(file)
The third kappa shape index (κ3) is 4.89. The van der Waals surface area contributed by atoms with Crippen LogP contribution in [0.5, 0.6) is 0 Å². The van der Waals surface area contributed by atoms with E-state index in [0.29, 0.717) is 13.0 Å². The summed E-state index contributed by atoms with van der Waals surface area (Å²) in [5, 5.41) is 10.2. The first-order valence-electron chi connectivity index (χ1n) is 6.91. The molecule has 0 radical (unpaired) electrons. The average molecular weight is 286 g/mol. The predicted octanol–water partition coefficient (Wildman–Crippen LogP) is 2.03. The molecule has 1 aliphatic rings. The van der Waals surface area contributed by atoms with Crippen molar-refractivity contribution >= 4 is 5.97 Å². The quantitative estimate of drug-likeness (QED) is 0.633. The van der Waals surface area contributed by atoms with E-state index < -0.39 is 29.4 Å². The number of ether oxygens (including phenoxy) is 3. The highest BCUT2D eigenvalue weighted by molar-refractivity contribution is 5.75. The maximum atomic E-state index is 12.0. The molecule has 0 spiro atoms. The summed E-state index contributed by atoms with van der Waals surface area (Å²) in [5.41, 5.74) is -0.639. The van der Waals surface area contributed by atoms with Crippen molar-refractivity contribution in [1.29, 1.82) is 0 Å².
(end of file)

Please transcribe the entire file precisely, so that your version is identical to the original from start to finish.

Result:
The third kappa shape index (κ3) is 4.89. The van der Waals surface area contributed by atoms with Crippen LogP contribution in [0.5, 0.6) is 0 Å². The van der Waals surface area contributed by atoms with E-state index in [0.29, 0.717) is 13.0 Å². The summed E-state index contributed by atoms with van der Waals surface area (Å²) in [5, 5.41) is 10.2. The first-order valence-electron chi connectivity index (χ1n) is 6.91. The molecule has 0 radical (unpaired) electrons. The average molecular weight is 286 g/mol. The predicted octanol–water partition coefficient (Wildman–Crippen LogP) is 2.03. The molecule has 1 aliphatic rings. The van der Waals surface area contributed by atoms with Crippen molar-refractivity contribution >= 4 is 5.97 Å². The quantitative estimate of drug-likeness (QED) is 0.633. The van der Waals surface area contributed by atoms with E-state index < -0.39 is 29.4 Å². The number of ether oxygens (including phenoxy) is 3. The highest BCUT2D eigenvalue weighted by molar-refractivity contribution is 5.75. The maximum atomic E-state index is 12.0. The molecule has 0 spiro atoms. The summed E-state index contributed by atoms with van der Waals surface area (Å²) in [5.41, 5.74) is -0.639. The van der Waals surface area contributed by atoms with Crippen molar-refractivity contribution in [1.29, 1.82) is 0 Å².